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Park West is a street in Paddington.
Church of the Annunciation The Church of the Annunciation, Marble Arch, is a Church of England parish church designed by Sir Walter Tapper. It is a Grade II* listed building. Fountains Abbey The Fountains Abbey was opened in 1824 and quickly became a popular meeting place for locals. Marble Arch Marble Arch is a 19th-century white marble faced triumphal arch. Montagu House Montagu House at 22 Portman Square was a historic London house. Odeon Marble Arch The Odeon Marble Arch (known as the Regal 1928-1945) was a cinema located opposite Marble Arch monument at the top of Park Lane, with its main entrance on Edgware Road. Somerset House, Park Lane Somerset House was an 18th-century town house on the east side of Park Lane, where it meets Oxford Street, in the Mayfair area of London. It was also known as 40 Park Lane, although a renumbering means that the site is now called 140 Park Lane. St Georges Fields St George’s Fields are a former burial ground of St George’s, Hanover Square, lying between Connaught Street and Bayswater Road. Tyburn Tyburn was a village of Middlesex close to the current location of Marble Arch and the southern end of Edgware Road.
Albion Mews, W2 Albion Mews is a cobbled cul-de-sac that is approached through an entrance under a building on Albion Street. Albion Street, W2 Albion Street was laid out over the Pightle field in the late 1820s. Cato Street, W1H Cato Street is one of the streets of London in the W1H postal area. Clay Street, W1U Clay Street is one of the streets of London in the W1U postal area. Connaught Square, W2 Connaught Square was the first square of city houses to be built in the Bayswater area. Homer Row, W1H Homer Row is one of the streets of London in the W1H postal area. Homer Street, W1H Homer Street is one of the streets of London in the W1H postal area. Hyde Park Square, W2 Hyde Park Square was part of ’Tyburnia’ - planned in 1827 by Samuel Pepys Cockerell for the Bishop of London’s Estate Marble Arch, W1H Marble Arch is a major road junction in the West End, surrounding the monument of the same name. Market Place, W1H Market Place is one of the streets of London in the W1H postal area. Montagu Square, W1H Montagu Square was built as part of the Portman Estate between 1810 and 1815. Praed Street, W2 Praed Street was named after William Praed, chairman of the company which built the canal basin which lies just to its north. Wyndham Place, W1H Wyndham Place leads from the northern end of Bryanston Square to the 1821 Church of St Mary’s.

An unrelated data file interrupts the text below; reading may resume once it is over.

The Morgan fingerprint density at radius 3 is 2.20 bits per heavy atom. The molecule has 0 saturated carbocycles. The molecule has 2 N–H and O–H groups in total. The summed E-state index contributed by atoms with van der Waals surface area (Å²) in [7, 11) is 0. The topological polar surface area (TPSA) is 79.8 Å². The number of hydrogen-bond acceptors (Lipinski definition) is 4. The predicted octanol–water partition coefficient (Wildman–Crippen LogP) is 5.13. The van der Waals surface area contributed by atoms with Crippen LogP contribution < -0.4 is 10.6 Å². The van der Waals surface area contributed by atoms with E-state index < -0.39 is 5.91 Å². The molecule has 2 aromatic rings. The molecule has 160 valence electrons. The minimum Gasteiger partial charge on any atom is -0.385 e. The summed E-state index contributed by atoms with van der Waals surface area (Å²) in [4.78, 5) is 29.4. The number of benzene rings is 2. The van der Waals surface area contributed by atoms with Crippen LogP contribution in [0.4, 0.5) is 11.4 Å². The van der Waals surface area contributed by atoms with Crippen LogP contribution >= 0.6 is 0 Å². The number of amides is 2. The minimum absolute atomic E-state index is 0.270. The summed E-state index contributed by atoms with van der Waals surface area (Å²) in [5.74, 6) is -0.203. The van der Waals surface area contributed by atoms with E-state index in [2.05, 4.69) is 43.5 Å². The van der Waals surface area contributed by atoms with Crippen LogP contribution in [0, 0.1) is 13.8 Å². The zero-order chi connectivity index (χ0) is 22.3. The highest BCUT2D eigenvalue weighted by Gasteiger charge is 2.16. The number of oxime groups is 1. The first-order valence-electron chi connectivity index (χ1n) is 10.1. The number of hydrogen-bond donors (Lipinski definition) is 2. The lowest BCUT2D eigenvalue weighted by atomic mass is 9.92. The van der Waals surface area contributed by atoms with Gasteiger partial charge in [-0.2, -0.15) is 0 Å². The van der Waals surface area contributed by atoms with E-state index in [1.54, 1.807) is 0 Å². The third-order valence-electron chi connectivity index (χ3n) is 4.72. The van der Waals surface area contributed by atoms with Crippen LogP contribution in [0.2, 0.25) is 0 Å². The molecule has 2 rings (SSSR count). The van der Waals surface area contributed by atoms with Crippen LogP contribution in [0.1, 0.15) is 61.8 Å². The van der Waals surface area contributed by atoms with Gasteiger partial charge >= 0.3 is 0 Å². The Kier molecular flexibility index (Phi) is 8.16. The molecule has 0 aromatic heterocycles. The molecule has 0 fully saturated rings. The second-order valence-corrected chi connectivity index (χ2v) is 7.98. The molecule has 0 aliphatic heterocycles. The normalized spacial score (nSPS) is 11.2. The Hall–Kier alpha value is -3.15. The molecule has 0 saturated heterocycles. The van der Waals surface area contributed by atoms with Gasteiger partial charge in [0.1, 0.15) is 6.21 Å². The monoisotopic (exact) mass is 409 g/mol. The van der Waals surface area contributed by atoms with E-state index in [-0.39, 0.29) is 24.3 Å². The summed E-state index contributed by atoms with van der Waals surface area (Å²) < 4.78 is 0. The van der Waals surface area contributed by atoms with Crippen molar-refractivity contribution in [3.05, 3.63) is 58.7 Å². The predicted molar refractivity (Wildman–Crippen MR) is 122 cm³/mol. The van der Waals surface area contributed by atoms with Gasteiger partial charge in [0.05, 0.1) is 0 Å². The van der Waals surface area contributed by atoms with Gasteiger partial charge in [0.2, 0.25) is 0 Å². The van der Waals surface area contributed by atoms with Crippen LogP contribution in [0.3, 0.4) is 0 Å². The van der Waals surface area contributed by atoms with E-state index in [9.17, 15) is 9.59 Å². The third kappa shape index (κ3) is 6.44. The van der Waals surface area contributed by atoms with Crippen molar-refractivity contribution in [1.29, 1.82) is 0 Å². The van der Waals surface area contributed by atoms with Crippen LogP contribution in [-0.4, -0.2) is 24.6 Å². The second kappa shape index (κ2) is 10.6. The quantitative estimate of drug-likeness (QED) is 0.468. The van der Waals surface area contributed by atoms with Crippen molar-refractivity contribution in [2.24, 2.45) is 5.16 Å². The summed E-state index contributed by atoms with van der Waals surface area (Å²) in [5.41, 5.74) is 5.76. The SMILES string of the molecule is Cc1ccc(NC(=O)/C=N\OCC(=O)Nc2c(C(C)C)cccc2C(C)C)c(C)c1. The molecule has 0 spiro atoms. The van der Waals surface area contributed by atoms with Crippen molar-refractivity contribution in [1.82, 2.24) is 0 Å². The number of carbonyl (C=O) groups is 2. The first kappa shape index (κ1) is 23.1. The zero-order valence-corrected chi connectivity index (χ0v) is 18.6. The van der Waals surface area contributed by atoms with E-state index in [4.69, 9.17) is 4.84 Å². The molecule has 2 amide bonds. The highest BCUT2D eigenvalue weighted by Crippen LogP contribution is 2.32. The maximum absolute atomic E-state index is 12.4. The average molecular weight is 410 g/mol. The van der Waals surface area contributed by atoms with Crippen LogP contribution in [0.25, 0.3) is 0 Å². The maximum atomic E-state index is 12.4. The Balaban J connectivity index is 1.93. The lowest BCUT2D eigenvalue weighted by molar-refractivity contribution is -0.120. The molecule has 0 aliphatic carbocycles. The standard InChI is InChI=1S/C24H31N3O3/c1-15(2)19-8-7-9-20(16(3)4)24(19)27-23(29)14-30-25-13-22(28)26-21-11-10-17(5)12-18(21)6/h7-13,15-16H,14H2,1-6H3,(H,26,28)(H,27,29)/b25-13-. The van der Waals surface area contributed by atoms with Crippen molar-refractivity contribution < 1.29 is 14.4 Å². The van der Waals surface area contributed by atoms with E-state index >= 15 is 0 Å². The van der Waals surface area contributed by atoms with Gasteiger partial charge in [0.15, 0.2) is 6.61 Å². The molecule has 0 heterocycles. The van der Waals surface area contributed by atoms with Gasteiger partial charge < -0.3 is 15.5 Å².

Queen's Park lies between Kilburn and Kensal Green, developed from 1875 onwards and named to honour Queen Victoria.
The north of Queen's Park formed part of the parish of Willesden and the southern section formed an exclave of the parish of Chelsea, both in the Ossulstone hundred of Middlesex. In 1889 the area of the Metropolitan Board of Works that included the southern section of Queen's Park was transferred from Middlesex to the County of London, and in 1900 the anomaly of being administered from Chelsea was removed when the exclave was united with the parish of Paddington. In 1965 both parts of Queen's Park became part of Greater London: the northern section - Queen's Park 'proper' formed part of Brent and the southern section - the Queen's Park Estate - joined the City of Westminster.
Queen's Park, like much of Kilburn, was developed by Solomon Barnett. The two-storey terraced houses east of the park, built between 1895 and 1900, typically have clean, classical lines. Those west of the park, built 1900–05, tend to be more Gothic in style. Barnett's wife was from the West Country, and many of the roads he developed are named either for places she knew (e.g. Torbay, Tiverton, Honiton) or for popular poets of the time (e.g. Tennyson). The first occupants of the area in late Victorian times were typically lower middle class, such as clerks and teachers. Queen's Park is both demographically and architecturally diverse. The streets around the park at the heart of Queens Park are a conservation area.
There is hardly any social housing in the streets around Queens Park itself, and the area was zoned as not suitable for social housing in the 1970s and 1980s as even then house prices were above average for the borough of Brent, which made them unaffordable for local Housing Associations. The main shopping streets of Salusbury Road and Chamberlayne Road have fewer convenience stores and more high-value shops and restaurants. Local schools – some of which struggled to attract the children of wealthier local families in the past – are now over-subscribed. House prices have risen accordingly.
Queen's Park station was first opened by the London and North Western Railway (LNWR) on 2 June 1879 on the main line from London to Birmingham.
Services on the Bakerloo line were extended from Kilburn Park to Queen's Park on 11 February 1915. On 10 May 1915 Bakerloo services began to operate north of Queen's Park as far as Willesden Junction over the recently built Watford DC Line tracks shared with the LNWR. As of December 2013, no mainline services calling at the station and the Watford service has been transferred to London Overground.